Project Description

April 20, 2020 | By Steven Kenny

Between Concept and Completion

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Michelangelo – Libyan Sibyl, Sistine Chapel, 1508-12

How do artists move from concept to creation? In the case of visual artists, a physical sketch, or series of sketches, are often required to bring final form to an initial idea.

Sometimes an idea is so completely imagined in the artist’s mind that very little sketching, if any, is needed. In that case, the artist can confidently begin working directly on the final sculpture or painting. For plein air landscape painters working outdoors no sketch is required at all. The same goes for much abstract art which is meant to reveal evidence of the artist’s struggles, choices and changes of direction during the act of creation.

Sketches can take various forms. It is up to each artist to decide how best to visualize the result they are seeking.

Painters can work quickly in pencil or ink on paper creating small “thumbnail” sketches or more elaborate drawing. They can also work in paint to better envision the role color will play. Sculptors can make two dimensional sketches or work in three dimensions to produce small preliminary sculptures called “maquettes.”

Rodin – maquette

In any event, the artist’s sketches or maquettes are not necessarily intended to be works of art in themselves and are often discarded after the final work is complete. Many do survive, however — and in the case of Old Masters, become sought after as valuable insights into the artist’s working methods.

Here is a sampling of how various artists used sketches to help them visualize the completed artwork.

Michelangelo (1475-1564) made many, many studies of the 300 individual figures in his Sistine Chapel frescoes. To transfer the sketches onto the wet plaster he made full-size drawings called “cartoons.”

The drawn lines were pricked with tiny holes and “pounced” with a small bag filled with powdered charcoal or red chalk leaving a dotted outline on the wall for the painter to follow.

Pouncing

J.A.D. Ingres (1780-1867) worked on a less monumental scale and made very detailed pencil drawings of his sitters to assure an accurate likeness before committing to working in oil on canvas.

Thomas Gainsborough (1727-1788) would venture into the countryside and make drawings on the spot while making notes regarding color.

Thomas Gainborough – Conrad Wood, 1748

After returning to his studio, he could use the sketches and notes to create his painting in comfort. You’ll notice a grid drawn over his sketch. This was used to transfer the drawing accurately, square by square, onto a larger canvas which had a corresponding grid drawn on it.

Rosa Bonheur – The Horse Fair, 1835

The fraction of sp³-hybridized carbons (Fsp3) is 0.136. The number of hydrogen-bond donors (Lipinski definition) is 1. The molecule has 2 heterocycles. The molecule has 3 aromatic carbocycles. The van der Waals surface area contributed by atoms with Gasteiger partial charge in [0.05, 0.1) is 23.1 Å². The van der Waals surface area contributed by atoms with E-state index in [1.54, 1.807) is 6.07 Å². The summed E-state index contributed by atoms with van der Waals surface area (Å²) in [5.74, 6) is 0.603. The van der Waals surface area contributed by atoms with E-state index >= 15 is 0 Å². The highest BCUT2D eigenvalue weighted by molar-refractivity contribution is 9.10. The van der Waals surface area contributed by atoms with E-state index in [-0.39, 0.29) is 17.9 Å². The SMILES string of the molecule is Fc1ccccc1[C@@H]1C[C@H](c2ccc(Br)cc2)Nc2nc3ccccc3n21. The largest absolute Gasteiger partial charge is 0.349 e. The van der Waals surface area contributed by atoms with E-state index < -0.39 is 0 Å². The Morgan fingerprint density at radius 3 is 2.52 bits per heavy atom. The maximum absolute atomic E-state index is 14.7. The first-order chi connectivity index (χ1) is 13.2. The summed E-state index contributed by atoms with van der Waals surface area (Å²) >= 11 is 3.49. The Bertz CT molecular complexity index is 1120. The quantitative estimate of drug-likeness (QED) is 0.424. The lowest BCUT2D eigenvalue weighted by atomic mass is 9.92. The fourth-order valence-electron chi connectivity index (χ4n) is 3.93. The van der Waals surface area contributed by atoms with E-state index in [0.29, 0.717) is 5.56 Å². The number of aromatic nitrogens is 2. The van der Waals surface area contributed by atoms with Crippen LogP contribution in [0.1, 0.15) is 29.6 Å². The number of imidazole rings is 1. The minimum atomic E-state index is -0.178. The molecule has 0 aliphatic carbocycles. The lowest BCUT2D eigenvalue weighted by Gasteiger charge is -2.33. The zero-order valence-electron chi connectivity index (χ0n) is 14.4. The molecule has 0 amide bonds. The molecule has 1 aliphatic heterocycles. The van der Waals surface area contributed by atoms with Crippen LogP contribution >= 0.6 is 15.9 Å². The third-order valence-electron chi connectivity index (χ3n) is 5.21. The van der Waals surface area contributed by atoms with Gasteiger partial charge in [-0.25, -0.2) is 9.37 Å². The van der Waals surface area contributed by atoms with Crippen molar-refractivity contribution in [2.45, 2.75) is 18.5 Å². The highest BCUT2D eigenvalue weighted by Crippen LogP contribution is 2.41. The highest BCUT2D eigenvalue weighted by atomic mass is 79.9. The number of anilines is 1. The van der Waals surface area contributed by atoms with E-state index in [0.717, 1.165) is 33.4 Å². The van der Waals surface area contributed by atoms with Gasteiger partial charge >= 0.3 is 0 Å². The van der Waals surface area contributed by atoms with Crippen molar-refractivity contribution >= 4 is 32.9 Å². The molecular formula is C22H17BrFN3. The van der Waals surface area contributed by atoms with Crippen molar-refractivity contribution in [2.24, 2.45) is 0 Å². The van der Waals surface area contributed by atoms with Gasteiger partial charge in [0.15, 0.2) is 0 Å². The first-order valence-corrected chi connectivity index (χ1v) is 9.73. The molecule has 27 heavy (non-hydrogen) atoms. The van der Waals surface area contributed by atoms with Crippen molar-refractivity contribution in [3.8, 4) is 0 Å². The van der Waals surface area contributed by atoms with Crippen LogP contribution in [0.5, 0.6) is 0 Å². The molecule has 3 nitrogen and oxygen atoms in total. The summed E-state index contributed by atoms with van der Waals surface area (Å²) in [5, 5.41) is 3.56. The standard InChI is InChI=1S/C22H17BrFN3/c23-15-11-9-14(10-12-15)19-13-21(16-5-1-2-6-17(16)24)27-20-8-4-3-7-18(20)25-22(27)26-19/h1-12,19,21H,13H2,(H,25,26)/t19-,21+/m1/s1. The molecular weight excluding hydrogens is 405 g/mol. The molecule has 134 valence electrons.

Rosa Bonheur (1822-1899) was known for large compositions featuring groups of horses or livestock.

Like Michelangelo, she had to make many individual sketches drawn from life to arrange all the elements in her lively paintings.

Not surprisingly, it’s easy to see similarities between an artist’s style of drawing and their painting technique.

This is true in the case of Vincent van Gogh (1853-1890). The marks he makes with pencil or ink on paper closely mimic the way he applied oil paint to canvas with brushes and palette knives.

Vincent van Gogh – Cafe Terrace at Night, 1888

Sketches are very helpful in working through dilemmas when attempting to create a desired visual effect. Salvador Dali (1904-1989) took great pains to solve and refine the impact of his famous optical illusions.

Salvador Dalí – Old Age, Adolescence, Infancy, 1940

A single preliminary sketch may bear only a vague resemblance to the finished painting — it being just one of many needed to arrive at a satisfactory composition.

Sculptors who work on a monumental scale must rely of others to engineer and fabricate their designs.

Claes Oldenburg – Clothespin, 1974

Claes Oldenburg (b. 1929) is known for making giant versions of small, everyday objects. He is one of many contemporary artists who pass on their sketches to others who have the physical means to bring their ideas to life.

Another example is Louise Bourgeois (1911-2010). Spiders were a recurring theme during her long career.

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Louise Bourgeois – Maman, 1999

In my own creative process, a single rough sketch is enough to get the ball rolling.

I will use that as a starting point to begin painting, then add elements or make changes as I go without knowing exactly what the image will be when I decide that it’s finished.

Steven Kenny – The Saplings, 2007 and The Black Cloud, 2007

 

 

These behind-the-scenes glimpses into an artist’s working methods can be just as interesting as the finished product, if we are lucky enough to view them.